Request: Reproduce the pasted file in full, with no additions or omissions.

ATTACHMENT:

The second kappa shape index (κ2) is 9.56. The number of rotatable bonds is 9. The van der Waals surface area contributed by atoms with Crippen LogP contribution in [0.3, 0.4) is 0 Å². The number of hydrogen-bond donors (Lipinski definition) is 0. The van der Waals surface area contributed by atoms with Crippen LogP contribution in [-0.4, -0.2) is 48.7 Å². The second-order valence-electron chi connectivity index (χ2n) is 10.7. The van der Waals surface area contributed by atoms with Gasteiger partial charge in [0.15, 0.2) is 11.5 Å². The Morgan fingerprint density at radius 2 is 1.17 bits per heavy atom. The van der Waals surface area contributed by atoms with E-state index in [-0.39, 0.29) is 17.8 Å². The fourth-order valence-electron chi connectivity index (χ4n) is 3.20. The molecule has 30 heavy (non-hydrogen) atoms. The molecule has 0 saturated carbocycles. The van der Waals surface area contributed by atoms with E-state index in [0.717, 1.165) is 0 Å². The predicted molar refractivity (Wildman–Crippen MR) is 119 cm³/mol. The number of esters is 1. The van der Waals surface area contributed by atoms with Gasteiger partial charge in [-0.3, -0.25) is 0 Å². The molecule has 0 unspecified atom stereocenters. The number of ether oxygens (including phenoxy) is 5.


The second kappa shape index (κ2) is 9.56. The number of rotatable bonds is 9. The van der Waals surface area contributed by atoms with Crippen LogP contribution in [0.3, 0.4) is 0 Å². The number of hydrogen-bond donors (Lipinski definition) is 0. The van der Waals surface area contributed by atoms with Crippen LogP contribution in [-0.4, -0.2) is 48.7 Å². The second-order valence-electron chi connectivity index (χ2n) is 10.7. The van der Waals surface area contributed by atoms with Gasteiger partial charge in [0.15, 0.2) is 11.5 Å². The Morgan fingerprint density at radius 2 is 1.17 bits per heavy atom. The van der Waals surface area contributed by atoms with E-state index in [-0.39, 0.29) is 17.8 Å². The fourth-order valence-electron chi connectivity index (χ4n) is 3.20. The molecule has 30 heavy (non-hydrogen) atoms. The molecule has 0 saturated carbocycles. The van der Waals surface area contributed by atoms with E-state index in [0.717, 1.165) is 0 Å². The predicted molar refractivity (Wildman–Crippen MR) is 119 cm³/mol. The number of esters is 1. The van der Waals surface area contributed by atoms with Gasteiger partial charge in [-0.3, -0.25) is 0 Å². The molecule has 0 unspecified atom stereocenters. The number of ether oxygens (including phenoxy) is 5.